The TJX Companies operates seven banners, each with its own distinct characteristics, despite their similar general orientation.
Marshalls and TJ Maxx get unwanted merchandise from suppliers to sell them at steep discounts to their initial wholesale price. They focus on a range of classic clothing items, while Sierra specializes in outdoor wear. HomeGoods focuses on home furnishings, and is complemented by Homesense, which concentrates mainly on home decoration. Winners is a generalist retailer targeting the Canadian market, while Tk Maxx focuses on the European and Australian market.
Group overview (source: TJX)
The United States is the company's primary playing field (77% of sales). Europe contributes 12% of sales, Canada 10%, while Australia accounts for just 1%.
Without question, TJX is number one in the United States (source: Statista).
A retailer focused on the middle class
TJX follows a rather conventional approach. Its essence lies in offering products at reduced prices, typically 20% to 60% less than those found at online or traditional retailers. As a result, the company's earnings have logically exploded in 2022, from $32.1 billion in 2021 to $48.5 billion, as households become increasingly concerned about their reduced purchasing power.
What sets TJX apart, however, is its choice of target customers. While most of its competitors focus on low to moderate incomes, TJX is more geared towards the middle class. The reason is simple: the group offers a varied product range that is not limited to entry-level products.
Limited growth potential?
As is often the case in this type of business, a large part of growth relies on expanding the number of stores in operation. TJX currently owns 4,835 stores. Nearly half of these (2,482) operate under the Marshalls and TJ Maxx ("Marmaxx") banners. In its various reports and presentations, the Group has referred to a potential estimate of the number of stores it could envisage owning in the long term, i.e. 6,275. This represents an increase of only 29.7% on the current number.
The long-term potential is not that high compared with the present (source: TJX).
TJX's territorial coverage is already very extensive, and the company's sheer size is beginning to limit its potential for expansion. The Group is already present in all US states, with the exception of Alaska. What's more, the development potential of online sales is limited (currently less than 3% of total sales). Indeed, for this type of purchase, which can be thoughtful but also impulsive, customers prefer to go to the store. Consequently, the most likely future growth is likely to come from market consolidation, i.e., acquisitions.
Over the past decade, from 2013 to 2023 (fiscal year ending February), TJX has experienced significant growth. Revenues almost doubled, from $27.4 billion to $49.9 billion. However, the earnings trajectory followed a slower progression, from $2.1 billion to $3.5 billion. Profitability declined. Operating margin fell by a not inconsiderable 2.5%. This trend can be explained quite simply. Expansion into new locations has become more complex due to competition, lack of space on the outskirts of cities, real estate inflation and other factors. As a result, set-up costs are higher, and margins lower. Despite this, TJX has managed to increase its dividend - from $0.29 to $1.04 over the decade - in line with its financial capabilities.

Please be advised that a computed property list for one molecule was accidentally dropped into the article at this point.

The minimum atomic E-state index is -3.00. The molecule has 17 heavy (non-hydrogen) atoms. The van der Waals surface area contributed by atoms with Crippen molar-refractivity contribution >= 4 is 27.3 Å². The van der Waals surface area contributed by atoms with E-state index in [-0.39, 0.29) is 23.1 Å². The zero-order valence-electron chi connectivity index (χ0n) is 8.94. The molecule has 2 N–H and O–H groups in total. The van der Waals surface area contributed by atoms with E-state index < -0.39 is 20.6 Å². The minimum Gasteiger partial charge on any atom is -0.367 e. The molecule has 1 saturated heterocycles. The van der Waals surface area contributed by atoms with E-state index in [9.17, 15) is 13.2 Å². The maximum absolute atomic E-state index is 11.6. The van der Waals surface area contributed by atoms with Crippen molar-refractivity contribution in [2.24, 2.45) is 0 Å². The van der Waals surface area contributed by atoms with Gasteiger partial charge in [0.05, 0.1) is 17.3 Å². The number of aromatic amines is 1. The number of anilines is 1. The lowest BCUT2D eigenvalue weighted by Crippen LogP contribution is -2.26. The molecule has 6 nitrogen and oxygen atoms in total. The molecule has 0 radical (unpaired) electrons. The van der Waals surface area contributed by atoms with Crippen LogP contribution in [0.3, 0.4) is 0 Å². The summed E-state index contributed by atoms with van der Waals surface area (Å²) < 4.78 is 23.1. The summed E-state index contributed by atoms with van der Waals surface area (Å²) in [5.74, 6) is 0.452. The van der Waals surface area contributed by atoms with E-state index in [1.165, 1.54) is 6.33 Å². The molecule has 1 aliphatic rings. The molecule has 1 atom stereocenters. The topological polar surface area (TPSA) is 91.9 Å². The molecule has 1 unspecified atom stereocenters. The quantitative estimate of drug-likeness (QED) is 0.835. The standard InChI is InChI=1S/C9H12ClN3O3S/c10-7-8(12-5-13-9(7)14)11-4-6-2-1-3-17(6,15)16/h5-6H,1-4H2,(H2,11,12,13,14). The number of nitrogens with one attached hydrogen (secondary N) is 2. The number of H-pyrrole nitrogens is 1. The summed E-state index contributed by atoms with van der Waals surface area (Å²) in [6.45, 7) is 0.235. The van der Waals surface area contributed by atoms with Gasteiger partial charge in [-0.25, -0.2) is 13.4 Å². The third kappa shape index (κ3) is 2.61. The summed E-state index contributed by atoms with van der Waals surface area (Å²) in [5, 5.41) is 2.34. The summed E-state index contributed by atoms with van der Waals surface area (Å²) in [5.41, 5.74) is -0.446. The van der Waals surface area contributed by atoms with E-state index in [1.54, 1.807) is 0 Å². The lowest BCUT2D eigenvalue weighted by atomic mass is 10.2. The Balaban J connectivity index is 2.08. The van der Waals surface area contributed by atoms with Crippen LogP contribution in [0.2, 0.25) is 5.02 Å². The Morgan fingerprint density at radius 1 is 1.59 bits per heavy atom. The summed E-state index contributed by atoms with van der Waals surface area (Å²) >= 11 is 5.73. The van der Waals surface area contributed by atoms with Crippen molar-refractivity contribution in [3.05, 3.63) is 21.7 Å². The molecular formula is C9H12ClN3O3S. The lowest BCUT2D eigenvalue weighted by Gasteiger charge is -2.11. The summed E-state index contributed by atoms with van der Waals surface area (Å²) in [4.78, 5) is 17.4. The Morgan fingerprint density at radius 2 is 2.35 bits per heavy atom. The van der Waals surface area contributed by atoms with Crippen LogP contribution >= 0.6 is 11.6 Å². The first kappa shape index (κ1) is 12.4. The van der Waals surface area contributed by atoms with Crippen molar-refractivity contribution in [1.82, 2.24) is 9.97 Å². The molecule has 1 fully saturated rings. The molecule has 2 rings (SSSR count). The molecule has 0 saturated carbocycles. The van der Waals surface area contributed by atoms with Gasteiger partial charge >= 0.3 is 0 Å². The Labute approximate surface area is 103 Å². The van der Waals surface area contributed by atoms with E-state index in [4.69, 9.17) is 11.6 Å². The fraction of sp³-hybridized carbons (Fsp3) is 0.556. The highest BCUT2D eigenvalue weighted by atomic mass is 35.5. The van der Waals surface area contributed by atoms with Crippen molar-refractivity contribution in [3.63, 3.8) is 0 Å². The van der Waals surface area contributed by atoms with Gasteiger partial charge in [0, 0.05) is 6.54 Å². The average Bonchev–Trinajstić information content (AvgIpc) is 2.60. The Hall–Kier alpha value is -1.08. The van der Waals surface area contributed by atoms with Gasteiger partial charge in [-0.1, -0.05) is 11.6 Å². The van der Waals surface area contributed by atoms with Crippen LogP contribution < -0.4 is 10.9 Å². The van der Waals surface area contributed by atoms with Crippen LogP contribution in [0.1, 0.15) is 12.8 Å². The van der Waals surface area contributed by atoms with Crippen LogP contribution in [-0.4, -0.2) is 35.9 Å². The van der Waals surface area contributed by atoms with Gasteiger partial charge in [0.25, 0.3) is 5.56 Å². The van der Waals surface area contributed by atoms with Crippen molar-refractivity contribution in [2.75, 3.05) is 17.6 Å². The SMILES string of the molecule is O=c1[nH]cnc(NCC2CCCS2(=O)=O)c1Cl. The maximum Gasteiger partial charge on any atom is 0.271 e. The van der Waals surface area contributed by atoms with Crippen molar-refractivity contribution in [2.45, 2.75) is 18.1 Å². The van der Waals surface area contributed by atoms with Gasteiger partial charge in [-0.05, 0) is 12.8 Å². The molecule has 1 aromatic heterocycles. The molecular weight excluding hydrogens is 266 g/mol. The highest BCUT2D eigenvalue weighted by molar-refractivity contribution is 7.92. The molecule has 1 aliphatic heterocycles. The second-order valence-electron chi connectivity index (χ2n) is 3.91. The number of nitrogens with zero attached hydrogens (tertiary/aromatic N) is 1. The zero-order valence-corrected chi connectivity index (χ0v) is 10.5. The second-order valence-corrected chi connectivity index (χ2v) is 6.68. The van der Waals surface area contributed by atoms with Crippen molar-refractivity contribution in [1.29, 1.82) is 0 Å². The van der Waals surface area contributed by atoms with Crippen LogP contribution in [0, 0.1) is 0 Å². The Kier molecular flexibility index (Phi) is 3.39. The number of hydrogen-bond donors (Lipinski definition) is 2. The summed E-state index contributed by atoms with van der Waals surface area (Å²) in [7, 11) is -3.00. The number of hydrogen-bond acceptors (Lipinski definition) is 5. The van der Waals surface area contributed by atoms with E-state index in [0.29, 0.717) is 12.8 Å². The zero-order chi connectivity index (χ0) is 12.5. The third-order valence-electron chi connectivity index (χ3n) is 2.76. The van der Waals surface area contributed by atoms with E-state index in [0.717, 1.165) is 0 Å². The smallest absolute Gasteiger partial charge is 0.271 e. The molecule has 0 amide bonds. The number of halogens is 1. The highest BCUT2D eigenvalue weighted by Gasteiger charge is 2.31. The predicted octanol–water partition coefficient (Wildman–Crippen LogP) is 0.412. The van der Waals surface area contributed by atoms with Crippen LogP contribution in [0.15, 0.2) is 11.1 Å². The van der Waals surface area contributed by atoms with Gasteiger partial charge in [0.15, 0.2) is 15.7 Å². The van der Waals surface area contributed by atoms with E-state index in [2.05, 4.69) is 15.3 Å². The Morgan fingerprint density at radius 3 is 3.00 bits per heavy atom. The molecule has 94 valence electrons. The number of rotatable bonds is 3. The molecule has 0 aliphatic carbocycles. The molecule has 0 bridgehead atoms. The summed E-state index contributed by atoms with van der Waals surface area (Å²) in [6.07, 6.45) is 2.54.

The company faces major challenges. Inflation forces it to pay more for its supplies, but it is also forced not to pass on these costs to customers, at least to a limited extent, as this goes against the very nature of its business model. Nevertheless, higher prices have had the effect of massively attracting customers.
One excellent point, however: the management is agile. The group knows how to adapt to economic constraints, as was the case in 2020 when all its stores were closed for more than half the year. TJX even managed to maintain positive margins that year. What's more, cash is put to good use. Acquisitions are rare but carefully considered, and so far they have not disappointed. A notable example is the purchase of Marshalls in 1995. Today, Marshalls is one of the Group's pillars. Other noteworthy acquisitions include Sierra in 2012 and Trade Secret in 2015. The latter enabled TJX to enter Australia. Last but not least, the trio at the helm of operations - the CEO, the Executive Chairman and the Vice-President - are shareholders in the company. It's generally a good sign to have management skin in the game, a sign that their interests are in line with those of minority and historical shareholders.
TJX is the best-valued player in the sector in terms of PER. It is undeniable that in such a competitive sector, size is an advantage, as it favors geographic expansion, economies of scale and reputation. As a result, TJX enjoys a valuation premium over its competitors. What's more, with the exception of Ross Stores, none of its competitors can really compete, either in terms of balance sheet strength or financial results.
TJX is a quality company, but it faces major challenges. Its medium-term outlook is positive: according to UBS, earnings per share are set to rise by 10.5% a year over the next five years. However, this increase is merely in line with market trends. In the longer term, visibility is limited. The company will have to find solutions to counter the natural decline in organic growth in its market. Maximum territorial expansion capacity is fast approaching. Fortunately, management is competent, and the financial statements should provide the necessary resources for future investments.